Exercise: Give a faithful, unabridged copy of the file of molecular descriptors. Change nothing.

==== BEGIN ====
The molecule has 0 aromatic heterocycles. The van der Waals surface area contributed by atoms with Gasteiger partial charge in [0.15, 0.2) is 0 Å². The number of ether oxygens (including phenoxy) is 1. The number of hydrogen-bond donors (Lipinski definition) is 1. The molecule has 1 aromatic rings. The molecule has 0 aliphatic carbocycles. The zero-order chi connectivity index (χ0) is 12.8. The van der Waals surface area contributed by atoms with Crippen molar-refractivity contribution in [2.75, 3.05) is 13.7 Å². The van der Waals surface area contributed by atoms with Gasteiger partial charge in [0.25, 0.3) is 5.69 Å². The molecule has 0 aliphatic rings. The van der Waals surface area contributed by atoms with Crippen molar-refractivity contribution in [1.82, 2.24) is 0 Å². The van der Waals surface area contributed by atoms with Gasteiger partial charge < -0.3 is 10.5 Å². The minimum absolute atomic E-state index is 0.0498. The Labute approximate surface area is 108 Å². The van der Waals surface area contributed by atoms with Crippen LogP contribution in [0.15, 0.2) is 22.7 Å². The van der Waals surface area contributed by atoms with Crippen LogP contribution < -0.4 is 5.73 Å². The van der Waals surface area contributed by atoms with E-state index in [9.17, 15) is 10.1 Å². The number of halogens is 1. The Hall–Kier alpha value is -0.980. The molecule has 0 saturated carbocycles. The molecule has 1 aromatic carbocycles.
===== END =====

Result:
The molecule has 0 aromatic heterocycles. The van der Waals surface area contributed by atoms with Gasteiger partial charge in [0.15, 0.2) is 0 Å². The number of ether oxygens (including phenoxy) is 1. The number of hydrogen-bond donors (Lipinski definition) is 1. The molecule has 1 aromatic rings. The molecule has 0 aliphatic carbocycles. The zero-order chi connectivity index (χ0) is 12.8. The van der Waals surface area contributed by atoms with Crippen molar-refractivity contribution in [2.75, 3.05) is 13.7 Å². The van der Waals surface area contributed by atoms with Gasteiger partial charge in [0.25, 0.3) is 5.69 Å². The molecule has 0 aliphatic rings. The van der Waals surface area contributed by atoms with Crippen molar-refractivity contribution in [1.82, 2.24) is 0 Å². The van der Waals surface area contributed by atoms with Gasteiger partial charge < -0.3 is 10.5 Å². The minimum absolute atomic E-state index is 0.0498. The Labute approximate surface area is 108 Å². The van der Waals surface area contributed by atoms with Crippen LogP contribution in [0.15, 0.2) is 22.7 Å². The van der Waals surface area contributed by atoms with Crippen LogP contribution < -0.4 is 5.73 Å². The van der Waals surface area contributed by atoms with E-state index in [9.17, 15) is 10.1 Å². The number of halogens is 1. The Hall–Kier alpha value is -0.980. The molecule has 0 saturated carbocycles. The molecule has 1 aromatic carbocycles.